2005 Sharm El Sheikh bombings

The 2005 Sharm El Sheikh bombings were committed by Islamist group Abdullah Azzam Brigades on 23 July 2005 in the Egyptian resort city of Sharm El Sheikh, at the southern tip of the Sinai Peninsula. Eighty-eight people were killed by the three bombings, the majority of them Egyptians, and over 200 were injured, making the attack the deadliest terrorist action in the history of Egypt, until it was surpassed by the 2017 Sinai mosque attack.[citation needed]

2005 Sharm El Sheikh bombings
Part of terrorism in Egypt
LocationSharm El Sheikh, Sinai, Egypt
Date23 July 2005
01:15 am – 01:20 am (UTC+3)
TargetA market and hotels
Attack type
Suicide bombings
PerpetratorsAbdullah Azzam Brigades

The attack took place on Egypt's Revolution Day, a public holiday, and was part of a strategy of damaging tourism in the country, a major part of the economy.

After the attacks, many arrests took place, especially of the Bedouin in the Sinai, who allegedly aided the attack, and Egypt started erecting a separation barrier around the city, cutting it off from possible attacks and the nearby Bedouin community.[1]


Foreign tourists have been a common target of attacks in Egypt since the early 1990s. Militants have typically been motivated by a combination of Qutbism and opposition to the Mubarak government, and attacking foreigners including non-Muslims while hurting Egypt's tourist trade was seen as serving both goals.

The most bloody attack prior to the Sharm El Sheikh attacks was the November 1997 Luxor massacre, in which 58 foreign tourists and four Egyptians were killed. The 2004 Sinai bombings killed 34 people in October in Taba, also on Sinai. In the April 2005 Cairo terrorist attacks three foreign tourists were killed.

Unlike the October 2004 Taba attacks, the Sharm El Sheikh attack does not appear to have been directed in particular against Israelis, for whom Sharm is a popular destination. However, one Israeli Arab was killed and another was injured.


The attacks took place in the early hours of the morning at the Red Sea resort, when many tourists and locals were still out at restaurants, cafés and bars. The first bombing took place at 1:15 am Egypt summer time (22:15 UTC) at the Old Market bazaar in downtown Sharm, killing 17 people, mostly Egyptians. The bomber had to abandon his truck bomb in the market because of a police roadblock. The second bomb was a truck bomb that was driven into the lobby of the Ghazala Gardens hotel, a 176-room four-star establishment in the Naama Bay area, a strip of beachfront hotels some 6 km from the town centre. About 45 people died in the blast. The final bomb was hidden in a suitcase and exploded outside the Moevenpick Hotel, killing six tourists.

The blasts were powerful enough to shake windows miles away. Fire and smoke could be seen rising from the explosion sites.


Deaths by nationality
Country Number
  Egypt 61
  United Kingdom 11
  Italy 6
  Turkey 4
  Germany 2
  Czech Republic 1
  United States 1
  Kuwait 1
  Israel 1
Total 88
Sharm El Sheikh is located on the coast of the Red Sea, at the southern tip of the Sinai Peninsula.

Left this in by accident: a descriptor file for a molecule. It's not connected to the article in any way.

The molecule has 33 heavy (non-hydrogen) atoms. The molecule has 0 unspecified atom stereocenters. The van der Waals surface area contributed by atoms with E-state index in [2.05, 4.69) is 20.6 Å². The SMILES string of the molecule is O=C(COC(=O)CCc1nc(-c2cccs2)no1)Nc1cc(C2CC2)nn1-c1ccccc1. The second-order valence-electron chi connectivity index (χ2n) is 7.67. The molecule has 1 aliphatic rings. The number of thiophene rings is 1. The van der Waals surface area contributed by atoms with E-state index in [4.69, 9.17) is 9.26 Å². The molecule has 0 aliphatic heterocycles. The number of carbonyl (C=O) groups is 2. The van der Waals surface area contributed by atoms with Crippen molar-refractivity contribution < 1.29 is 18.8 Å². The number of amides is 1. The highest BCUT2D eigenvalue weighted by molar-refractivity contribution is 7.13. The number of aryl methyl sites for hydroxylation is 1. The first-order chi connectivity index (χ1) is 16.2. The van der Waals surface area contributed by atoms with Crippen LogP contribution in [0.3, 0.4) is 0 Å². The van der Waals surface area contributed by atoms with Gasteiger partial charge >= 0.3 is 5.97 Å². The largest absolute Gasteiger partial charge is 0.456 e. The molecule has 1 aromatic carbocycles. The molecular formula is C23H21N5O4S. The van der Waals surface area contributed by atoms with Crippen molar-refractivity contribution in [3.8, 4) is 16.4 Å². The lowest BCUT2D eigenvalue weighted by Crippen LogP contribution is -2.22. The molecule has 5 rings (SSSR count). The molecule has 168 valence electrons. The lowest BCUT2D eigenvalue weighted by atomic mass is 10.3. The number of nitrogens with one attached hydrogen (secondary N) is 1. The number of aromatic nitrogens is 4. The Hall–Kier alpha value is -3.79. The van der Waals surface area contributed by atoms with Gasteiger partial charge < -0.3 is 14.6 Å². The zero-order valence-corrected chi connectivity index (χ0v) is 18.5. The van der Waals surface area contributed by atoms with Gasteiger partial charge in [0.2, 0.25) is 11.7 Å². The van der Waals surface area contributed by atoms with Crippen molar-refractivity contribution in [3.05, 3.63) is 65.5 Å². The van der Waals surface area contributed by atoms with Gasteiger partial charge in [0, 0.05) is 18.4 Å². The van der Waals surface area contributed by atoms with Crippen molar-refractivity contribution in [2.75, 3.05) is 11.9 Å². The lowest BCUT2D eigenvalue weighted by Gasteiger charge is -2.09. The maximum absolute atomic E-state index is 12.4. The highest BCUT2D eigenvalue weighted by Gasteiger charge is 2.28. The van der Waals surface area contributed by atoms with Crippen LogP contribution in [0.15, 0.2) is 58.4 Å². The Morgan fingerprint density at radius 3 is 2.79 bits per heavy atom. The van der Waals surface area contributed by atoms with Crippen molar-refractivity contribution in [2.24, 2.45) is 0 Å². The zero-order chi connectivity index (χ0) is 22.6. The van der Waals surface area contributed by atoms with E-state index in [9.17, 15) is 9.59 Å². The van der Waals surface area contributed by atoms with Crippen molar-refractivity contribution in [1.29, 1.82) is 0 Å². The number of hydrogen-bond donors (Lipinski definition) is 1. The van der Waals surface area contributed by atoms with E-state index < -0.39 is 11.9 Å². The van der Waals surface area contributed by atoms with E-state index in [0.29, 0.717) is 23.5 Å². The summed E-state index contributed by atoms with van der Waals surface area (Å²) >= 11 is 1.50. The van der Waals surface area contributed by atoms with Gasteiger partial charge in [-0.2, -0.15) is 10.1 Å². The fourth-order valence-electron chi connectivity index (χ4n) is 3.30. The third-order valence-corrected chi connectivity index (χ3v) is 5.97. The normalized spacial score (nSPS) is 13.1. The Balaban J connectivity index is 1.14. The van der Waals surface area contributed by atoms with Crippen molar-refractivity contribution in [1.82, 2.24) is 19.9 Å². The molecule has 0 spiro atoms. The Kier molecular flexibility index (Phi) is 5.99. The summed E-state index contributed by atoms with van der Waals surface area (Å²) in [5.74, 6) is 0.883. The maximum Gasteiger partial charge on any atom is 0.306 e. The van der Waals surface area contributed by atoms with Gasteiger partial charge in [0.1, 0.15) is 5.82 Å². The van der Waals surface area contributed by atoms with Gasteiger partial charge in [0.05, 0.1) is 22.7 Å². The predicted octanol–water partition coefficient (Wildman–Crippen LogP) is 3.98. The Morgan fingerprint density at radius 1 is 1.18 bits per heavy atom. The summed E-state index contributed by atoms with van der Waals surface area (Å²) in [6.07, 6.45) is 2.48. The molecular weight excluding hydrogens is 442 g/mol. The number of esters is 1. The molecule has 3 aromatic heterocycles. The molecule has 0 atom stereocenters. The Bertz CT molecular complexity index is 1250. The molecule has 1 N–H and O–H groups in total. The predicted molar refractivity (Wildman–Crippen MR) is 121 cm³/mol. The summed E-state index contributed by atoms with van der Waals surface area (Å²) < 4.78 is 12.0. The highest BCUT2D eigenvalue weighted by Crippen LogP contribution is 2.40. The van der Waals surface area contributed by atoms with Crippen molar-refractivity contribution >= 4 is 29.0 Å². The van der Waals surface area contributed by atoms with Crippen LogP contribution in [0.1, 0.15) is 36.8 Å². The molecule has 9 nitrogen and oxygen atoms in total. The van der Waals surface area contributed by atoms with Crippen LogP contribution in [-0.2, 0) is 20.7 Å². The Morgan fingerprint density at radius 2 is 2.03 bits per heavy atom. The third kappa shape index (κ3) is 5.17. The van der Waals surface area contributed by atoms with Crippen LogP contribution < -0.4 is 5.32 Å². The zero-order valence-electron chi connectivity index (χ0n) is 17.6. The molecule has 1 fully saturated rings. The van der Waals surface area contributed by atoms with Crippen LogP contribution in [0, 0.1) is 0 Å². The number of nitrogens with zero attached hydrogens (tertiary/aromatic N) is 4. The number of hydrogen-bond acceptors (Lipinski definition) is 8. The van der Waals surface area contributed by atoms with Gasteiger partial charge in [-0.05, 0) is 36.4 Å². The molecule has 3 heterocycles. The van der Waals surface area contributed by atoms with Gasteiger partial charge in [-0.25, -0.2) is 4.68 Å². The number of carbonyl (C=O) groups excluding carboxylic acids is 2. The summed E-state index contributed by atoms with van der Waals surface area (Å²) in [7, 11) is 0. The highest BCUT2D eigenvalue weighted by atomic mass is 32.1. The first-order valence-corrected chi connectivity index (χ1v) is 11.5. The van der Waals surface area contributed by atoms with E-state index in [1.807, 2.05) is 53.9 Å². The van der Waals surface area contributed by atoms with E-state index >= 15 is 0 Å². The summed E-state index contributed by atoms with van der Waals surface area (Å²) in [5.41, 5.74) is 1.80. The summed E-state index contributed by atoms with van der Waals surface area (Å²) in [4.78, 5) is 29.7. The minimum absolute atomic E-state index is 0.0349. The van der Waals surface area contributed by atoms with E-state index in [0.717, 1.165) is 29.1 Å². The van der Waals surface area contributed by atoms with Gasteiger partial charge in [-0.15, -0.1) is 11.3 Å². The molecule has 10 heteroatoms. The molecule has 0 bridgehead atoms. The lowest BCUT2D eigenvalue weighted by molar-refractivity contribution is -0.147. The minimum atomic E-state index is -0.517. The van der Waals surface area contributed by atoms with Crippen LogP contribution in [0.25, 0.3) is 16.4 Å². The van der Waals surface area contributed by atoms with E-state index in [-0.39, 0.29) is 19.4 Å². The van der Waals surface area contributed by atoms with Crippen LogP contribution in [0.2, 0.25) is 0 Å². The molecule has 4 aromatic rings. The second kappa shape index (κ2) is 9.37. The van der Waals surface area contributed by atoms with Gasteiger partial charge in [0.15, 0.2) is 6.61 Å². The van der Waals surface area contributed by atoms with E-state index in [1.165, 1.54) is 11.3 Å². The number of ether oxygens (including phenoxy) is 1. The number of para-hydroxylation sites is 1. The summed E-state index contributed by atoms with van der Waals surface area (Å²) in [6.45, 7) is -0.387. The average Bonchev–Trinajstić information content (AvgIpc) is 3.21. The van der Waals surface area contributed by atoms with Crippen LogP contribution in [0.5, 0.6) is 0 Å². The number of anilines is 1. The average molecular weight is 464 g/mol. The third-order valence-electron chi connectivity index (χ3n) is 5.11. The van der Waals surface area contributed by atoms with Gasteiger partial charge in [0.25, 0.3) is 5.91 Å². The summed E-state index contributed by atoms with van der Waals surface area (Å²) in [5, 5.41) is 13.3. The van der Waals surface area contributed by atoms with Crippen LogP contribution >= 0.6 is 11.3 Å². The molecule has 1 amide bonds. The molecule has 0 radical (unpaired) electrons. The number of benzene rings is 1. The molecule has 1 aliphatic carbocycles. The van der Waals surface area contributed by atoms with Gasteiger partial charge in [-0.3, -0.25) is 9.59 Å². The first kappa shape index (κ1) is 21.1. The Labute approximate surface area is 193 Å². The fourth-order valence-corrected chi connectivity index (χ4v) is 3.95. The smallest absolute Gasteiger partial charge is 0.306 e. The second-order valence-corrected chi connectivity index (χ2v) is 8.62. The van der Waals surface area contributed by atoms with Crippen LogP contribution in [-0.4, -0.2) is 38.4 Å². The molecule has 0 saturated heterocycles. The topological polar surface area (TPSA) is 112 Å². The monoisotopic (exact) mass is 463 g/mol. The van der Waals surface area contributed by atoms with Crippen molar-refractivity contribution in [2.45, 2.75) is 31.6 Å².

The official government toll a few days after the attacks was put at 64, but hospitals reported that 88 people had been killed. The majority of dead and injured were Egyptians. Among those killed were 11 Britons, two Germans, six Italians, four Turks, one Czech, one Israeli, and one American. Other casualties, dead and injured, included visitors from France, Kuwait, the Netherlands, Qatar, Russia, and Spain.[2] Dr. François Boureau, a medical doctor from Paris, who was a pioneering expert in providing relief to chronic pain patients, also died on 23 July 2005 in the Sharm El Sheik area, presumably in these attacks.[citation needed]


A group calling itself the Abdullah Azzam Brigades was the first to claim responsibility for the attacks. On a website the group stated that "holy warriors targeted the Ghazala Gardens hotel and the Old Market in Sharm El Sheikh" and claimed it has ties to al-Qaeda.[3]

The government said that the bombers were Bedouin militants from the same group that carried out the 2004 Sinai bombings in Taba.[4] Arrested suspects claimed to have been motivated by the War in Iraq.[5]

On 5 March 2011, Egyptian protesters stormed the headquarters of the secret police in Cairo.[6] On 7 March 2011, Kuwaiti paper Al-Jarida reported former Egyptian president Hosni Mubarak' son Gamal and Egypt's former interior minister Habib el-Adly ordered the bombings at Sharm El Sheikh citing classified documents from the raid.[7]

See alsoEdit


  1. ^ מצרים בונה גדר ביטחון סביב שארם א-שייח – וואלה! חדשות (in Hebrew). News.walla.co.il. Retrieved 15 May 2014.
  2. ^ "Xinhua – English". News.xinhuanet.com. Archived from the original on 28 November 2006. Retrieved 15 May 2014.
  3. ^ East, Middle (25 July 2005). "Police question dozens over Egypt bombings. 25/07/2005. ABC News Online". Abc.net.au. Archived from the original on 3 May 2016. Retrieved 15 May 2014.
  4. ^ "Egypt Gets Tough in Sinai in Wake of Resort Attacks". Washingtonpost.com. 2 October 2005. Retrieved 15 May 2014.
  5. ^ Williams, Daniel (8 October 2006). "Red Sea Resort Attacks Show Threat of 'Decentralized' Terrorism". Bloomberg. Retrieved 15 May 2014.
  6. ^ "Egypt: Protesters raid on Cairo state security HQ". BBC. 5 March 2011. Retrieved 26 May 2020.
  7. ^ "Egypt: Gamal Mubarak and ex-interior minister 'behind Sharm-el-Sheikh bombings'". Adnkronos. 7 March 2011. Retrieved 26 May 2020.

External linksEdit

Coordinates: 27°51′35″N 34°16′57″E / 27.8598°N 34.2824°E / 27.8598; 34.2824